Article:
Chest pain accounts for a large number of emergency department visits, and distinguishing between ischaemic heart disease (IHD) and non-cardiac chest pain is a major challenge. Currently, patients are assessed via a time-consuming process based on electrocardiography (ECG) and blood tests. But almost three-quarters of patients with chest pain do not have a cardiac related condition. The ability to rapidly rule-out IHD could improve patient care and save hospital resources.
One possible approach is magnetocardiography (MCG), which maps the magnetic fields generated by electrical activity in the heart. MCG offers improved diagnostic capability over ECG, as it can be used to help physicians identify patients not presenting with active myocardial ischaemia.
The heart’s magnetic field, however, is millions of times smaller than the background noise in a hospital. To detect such small fields, MCG systems normally use superconducting quantum interference devices (SQUIDs), which are bulky, expensive, and require liquid helium cooling with extensive shielding. To overcome these limitations, a team at the University of Leeds developed a portable magnetometer to perform MCG scans at the patient’s bedside. They went on to set up Creavo Medical Technologies to commercialize the device.
“We needed to develop something entirely new,” explained Ben Varcoe. “The key technical development was using a different quantum effect called the ‘Hanbury Brown and Twiss effect’. This is used by large astronomical microwave antenna arrays to separate distant signals from closer noise sources by looking for correlations in the data. We employ the same effect but in reverse: we use the antenna array to remove the distant background so we can see the local field from the heart.”
Varcoe and colleagues recently demonstrated that the device can rapidly distinguish patients with non-ischaemic chest pain from patients with IHD (PLOS ONE 13 e0191241).
To create the portable MCG device, the research team employed induction coil magnetometers, which offer high sensitivity, are inexpensive, do not require cooling and can be run on batteries. Such a system can detect the magnetic field of the heart with sufficient sensitivity and low inherent noise (Biomed. Phys. Eng. Express 3 015008).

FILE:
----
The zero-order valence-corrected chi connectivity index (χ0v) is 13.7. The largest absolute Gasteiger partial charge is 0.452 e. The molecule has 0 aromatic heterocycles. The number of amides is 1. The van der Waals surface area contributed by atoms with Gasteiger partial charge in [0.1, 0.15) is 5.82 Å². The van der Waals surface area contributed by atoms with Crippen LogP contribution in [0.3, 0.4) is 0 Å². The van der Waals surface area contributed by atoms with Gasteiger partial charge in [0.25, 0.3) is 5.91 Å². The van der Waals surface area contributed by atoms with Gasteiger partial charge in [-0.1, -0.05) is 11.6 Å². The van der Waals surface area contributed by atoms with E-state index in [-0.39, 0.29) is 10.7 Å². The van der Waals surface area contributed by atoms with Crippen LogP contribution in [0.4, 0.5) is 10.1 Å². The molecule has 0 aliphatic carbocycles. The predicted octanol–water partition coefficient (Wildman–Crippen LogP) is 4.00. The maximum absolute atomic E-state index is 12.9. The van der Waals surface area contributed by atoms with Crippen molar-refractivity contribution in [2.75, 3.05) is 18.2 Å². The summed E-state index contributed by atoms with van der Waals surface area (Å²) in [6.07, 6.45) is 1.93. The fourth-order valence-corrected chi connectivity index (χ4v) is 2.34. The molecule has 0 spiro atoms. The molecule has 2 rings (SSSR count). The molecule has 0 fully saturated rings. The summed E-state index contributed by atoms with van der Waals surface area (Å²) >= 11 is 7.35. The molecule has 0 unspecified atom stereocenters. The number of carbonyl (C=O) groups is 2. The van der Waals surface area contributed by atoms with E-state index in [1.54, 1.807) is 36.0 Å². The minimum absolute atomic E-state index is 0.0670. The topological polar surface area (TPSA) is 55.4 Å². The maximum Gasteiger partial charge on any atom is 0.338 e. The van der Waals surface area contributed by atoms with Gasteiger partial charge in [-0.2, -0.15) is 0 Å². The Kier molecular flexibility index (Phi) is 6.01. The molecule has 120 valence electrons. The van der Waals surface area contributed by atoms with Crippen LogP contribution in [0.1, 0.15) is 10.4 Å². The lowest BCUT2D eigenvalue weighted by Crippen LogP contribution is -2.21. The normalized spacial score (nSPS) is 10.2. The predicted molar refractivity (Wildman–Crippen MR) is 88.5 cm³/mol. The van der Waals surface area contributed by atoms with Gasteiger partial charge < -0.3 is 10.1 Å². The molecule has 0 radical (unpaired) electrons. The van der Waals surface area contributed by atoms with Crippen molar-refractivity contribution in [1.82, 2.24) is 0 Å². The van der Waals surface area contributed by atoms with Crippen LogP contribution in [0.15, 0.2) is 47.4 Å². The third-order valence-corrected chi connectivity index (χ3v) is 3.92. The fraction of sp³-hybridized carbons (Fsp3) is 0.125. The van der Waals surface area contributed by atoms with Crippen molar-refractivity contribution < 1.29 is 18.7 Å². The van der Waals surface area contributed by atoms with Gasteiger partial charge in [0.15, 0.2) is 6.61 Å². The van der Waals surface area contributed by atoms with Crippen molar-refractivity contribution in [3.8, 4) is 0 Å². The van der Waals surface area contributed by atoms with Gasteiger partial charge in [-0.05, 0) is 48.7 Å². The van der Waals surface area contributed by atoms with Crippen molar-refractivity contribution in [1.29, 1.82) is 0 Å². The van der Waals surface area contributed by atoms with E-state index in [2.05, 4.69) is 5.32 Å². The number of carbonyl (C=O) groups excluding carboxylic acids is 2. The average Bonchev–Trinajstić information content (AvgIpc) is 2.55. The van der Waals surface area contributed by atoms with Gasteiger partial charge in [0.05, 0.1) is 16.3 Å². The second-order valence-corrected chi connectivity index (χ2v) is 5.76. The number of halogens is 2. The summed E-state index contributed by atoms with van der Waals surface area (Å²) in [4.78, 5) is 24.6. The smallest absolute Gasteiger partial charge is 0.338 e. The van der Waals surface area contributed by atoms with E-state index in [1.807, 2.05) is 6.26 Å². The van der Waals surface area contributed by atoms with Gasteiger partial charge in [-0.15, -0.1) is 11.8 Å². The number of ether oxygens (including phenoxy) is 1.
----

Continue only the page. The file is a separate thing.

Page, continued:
The researchers used two prototype devices to perform a technical performance study and a pilot clinical study. The former included patients with suspected IHD and healthy age-matched volunteers, plus a subgroup of patients with non-ST-elevated myocardial infarction (NSTEMI); the latter was conducted in NSTEMI patients admitted for chest pain and a control group of non-IHD patients with chest pain. Additional data were collected from a young healthy reference group.
They divided the participant data into three groups. Group A included 70 IHD patients: 55 from the first study and 15 from the second. Group B included 69 controls: 51 from the performance study with no IHD and 18 from the clinical study, who had non-ischemic chest pain. Group C included 37 healthy volunteers.
MCG scans were recorded for 10 min in an unshielded room. The researchers baseline-corrected and averaged the MCG signals to increase the signal-to-noise ratio, extracted 10 MCG predictors from the data, and used logistic regression modelling to evaluate these candidate predictors. Three predictors showed promise for differentiating patients from age-matched controls: QR_peak, RS_peak and RS_MMR.
“Q, R and S are features on an ECG trace that can be used as diagnostic markers; the same features are seen in the magnetic field traces so it makes sense to use the same notation,” Varcoe explained. “In reaching a diagnosis, we use the slope of the transitions in the trace. So QR, for example, is the slope between Q and R.”
The researchers investigated three logistic regression models: Model 1 used Groups B and C as the control group; Model 2 used Group B; and Model 3 used Group C. The patient group (A) was the same across all three. They examined the ability of the models to distinguish patients and controls using the area under the receiver operator characteristics curve (AUC). The ability to rule-out subjects was assessed via sensitivity, specificity and negative predictive value (NPV).
All models showed respectable rule-out ability. Model 1 yielded an AUC of 0.82, specificity of 33.0%, sensitivity of 98.6%, and NPV of 99.3%. Model 3 achieved a near perfect separation between groups, with an AUC of 0.96 and specificity of 78.4% (sensitivity and NPV both 100%). Separation between the groups was lower in Model 2, with an AUC of 0.75, specificity of 20.3%, sensitivity of 94.3% and NPV of 95.2%. Cross-validation revealed that, using Model 1, the magnetometer ruled-out 35.0% of the control group with 97.7% NPV.
More recently, the team at Creavo has produced prototype clinical devices that are CE marked and FDA approved for clinical investigations. “The current device developed by Creavo is a substantial improvement over the original devices that we created at the University of Leeds,” Varcoe told Physics World. “It has 37 sensors, increased from 15, and uses a set of bespoke sensors that are smaller, lighter and more sensitive.”
Creavo is now using these new systems in a multi-centre clinical trial to evaluate performance in an emergency department. “They have been used in five hospital emergency departments in the UK by a huge number of staff to collect the magnetocardiograms of 750 patients,” Varcoe noted. “A similar trial is also about to launch in the US.”
“From here we will assemble the information that we have gathered, including user experience and patient feedback, to evolve the current design into a device that can be used to aid emergency physicians in the exclusion of active, acute myocardial ischaemia in patients presenting with symptoms consistent with chest pain of cardiac origin.”